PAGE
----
Climate-Proofing Urban Areas
Climate change has an influence on cities and surrounding areas. Adaptation of urban patterns, public space and the water system, and of houses/buildings is essential to keep cities pleasant to live in over the years and to protect them from social dislocation and discomfort. Cities are a complex system of physical, economic and social structures; a system which is closely linked with the surrounding rural area and with the urban structure of surrounding areas.
Many components are interrelated. For instance: research will need to focus on the different scales evident in cities (building, street, district, city, the urban conurbation) and their respective interaction. The element of time is also highly significant for cities, firstly because investments in cities are long-term (sewage system, buildings, public spaces, roads, water and ICT infrastructure, etc.). If these investments are to be profitable and continue to contribute to a habitable city, then the future climate, with all its associated uncertainties, must now be taken into account in plans, design and management. Secondly, time plays a role in finding time intervals in which action can be taken.
Transitions in cities that demand a different organisation and allocation of space are difficult to engineer. Therefore, the opportunities that arise will need to be used cleverly. The restructuring of districts or industrial estates, the laying of a new sewage mains, the re-landscaping of a park or the renovation of a street can all present such opportunities.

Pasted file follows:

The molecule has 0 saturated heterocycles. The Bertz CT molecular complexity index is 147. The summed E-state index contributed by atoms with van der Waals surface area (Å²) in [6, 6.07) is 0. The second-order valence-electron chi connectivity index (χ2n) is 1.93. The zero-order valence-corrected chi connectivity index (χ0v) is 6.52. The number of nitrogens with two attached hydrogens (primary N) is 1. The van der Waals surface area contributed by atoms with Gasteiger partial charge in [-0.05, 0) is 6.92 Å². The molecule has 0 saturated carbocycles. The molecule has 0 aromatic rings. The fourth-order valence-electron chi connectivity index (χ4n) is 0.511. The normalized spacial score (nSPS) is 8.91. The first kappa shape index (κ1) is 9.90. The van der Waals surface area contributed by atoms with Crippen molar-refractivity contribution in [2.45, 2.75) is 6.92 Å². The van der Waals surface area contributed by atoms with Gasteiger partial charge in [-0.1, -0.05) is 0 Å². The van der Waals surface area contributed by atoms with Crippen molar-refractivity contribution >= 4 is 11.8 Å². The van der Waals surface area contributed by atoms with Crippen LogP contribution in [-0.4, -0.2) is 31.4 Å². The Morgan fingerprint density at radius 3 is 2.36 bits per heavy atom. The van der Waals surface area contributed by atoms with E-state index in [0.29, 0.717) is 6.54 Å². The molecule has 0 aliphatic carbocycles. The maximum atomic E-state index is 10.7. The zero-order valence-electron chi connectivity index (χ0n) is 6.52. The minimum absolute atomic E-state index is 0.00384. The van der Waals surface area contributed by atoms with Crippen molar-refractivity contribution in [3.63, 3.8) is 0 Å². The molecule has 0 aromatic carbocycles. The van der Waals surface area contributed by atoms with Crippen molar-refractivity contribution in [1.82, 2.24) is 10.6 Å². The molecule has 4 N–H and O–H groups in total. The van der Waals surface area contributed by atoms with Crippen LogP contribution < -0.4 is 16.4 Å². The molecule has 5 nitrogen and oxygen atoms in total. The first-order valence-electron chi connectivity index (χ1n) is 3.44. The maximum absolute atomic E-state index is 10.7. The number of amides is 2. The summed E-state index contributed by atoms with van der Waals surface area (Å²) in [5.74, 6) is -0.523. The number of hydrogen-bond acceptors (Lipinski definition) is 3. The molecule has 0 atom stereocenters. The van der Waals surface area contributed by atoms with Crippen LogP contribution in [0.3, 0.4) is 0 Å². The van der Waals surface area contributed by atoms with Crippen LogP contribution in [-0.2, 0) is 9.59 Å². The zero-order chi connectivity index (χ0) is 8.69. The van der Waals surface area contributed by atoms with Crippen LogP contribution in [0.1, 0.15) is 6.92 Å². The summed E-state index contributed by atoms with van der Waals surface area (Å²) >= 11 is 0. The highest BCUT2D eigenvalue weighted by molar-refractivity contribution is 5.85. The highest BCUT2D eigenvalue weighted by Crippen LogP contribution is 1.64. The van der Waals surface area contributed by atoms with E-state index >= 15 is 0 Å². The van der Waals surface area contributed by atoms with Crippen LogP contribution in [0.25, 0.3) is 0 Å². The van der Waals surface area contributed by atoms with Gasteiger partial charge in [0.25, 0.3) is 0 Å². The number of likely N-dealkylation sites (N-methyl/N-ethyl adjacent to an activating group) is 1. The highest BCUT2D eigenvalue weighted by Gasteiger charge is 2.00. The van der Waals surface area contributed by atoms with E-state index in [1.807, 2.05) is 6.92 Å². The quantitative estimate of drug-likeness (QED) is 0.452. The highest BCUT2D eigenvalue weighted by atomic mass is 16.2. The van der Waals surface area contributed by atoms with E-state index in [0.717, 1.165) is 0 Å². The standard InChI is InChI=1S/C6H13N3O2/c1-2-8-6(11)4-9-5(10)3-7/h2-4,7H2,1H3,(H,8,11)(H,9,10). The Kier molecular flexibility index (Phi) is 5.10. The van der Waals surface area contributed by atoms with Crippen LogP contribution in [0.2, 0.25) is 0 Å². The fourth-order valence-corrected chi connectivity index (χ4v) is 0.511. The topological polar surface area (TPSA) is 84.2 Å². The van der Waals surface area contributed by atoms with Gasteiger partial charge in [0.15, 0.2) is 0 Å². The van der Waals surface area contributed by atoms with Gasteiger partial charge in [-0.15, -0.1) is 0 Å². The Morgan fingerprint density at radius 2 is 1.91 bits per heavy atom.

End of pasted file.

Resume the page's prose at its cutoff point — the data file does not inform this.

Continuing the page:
What is the climate system in the city, both now and in the future, and which measuring system and models are required to gain more insight into it? What are the threats and opportunities as a result of climate change, and how can we quantify and prioritise them?
What is the optimum configuration of 'red', 'green' and 'blue' land use functions in the city, at the different scale levels, taking into account the climate and climate change, and providing a maximum contribution to the well-being of city-dwellers with the least possible impacts on the quality of life? The relationship between indoor and outdoor climate must also be taken into consideration. This question relates to newly built estates, district and industrial estate restructuring. An inherent component of this question is: how will cities function in 2050?
How can streams and ponds be used in such a way that they give off heat to buildings and districts during the winter and keep them cool in the summer?
How can measures for climate adaptation be weighed within a wider assessment framework, with a view to the long-term, in the context of urban overcrowding and the wish of many cities to be climate-neutral before 2050?
What can we learn from how cities abroad deal with adaptation issues?
A Consortium on Climate Proof Cities was formed in 2010. This Consortium research programme aims at "strengthening the adaptive capacity and reducing the vulnerability of the urban system against climate change and to develop strategies and policy instruments for adapting our cities and buildings".
View the list with CcSP and KfC projects with regard to this Research theme.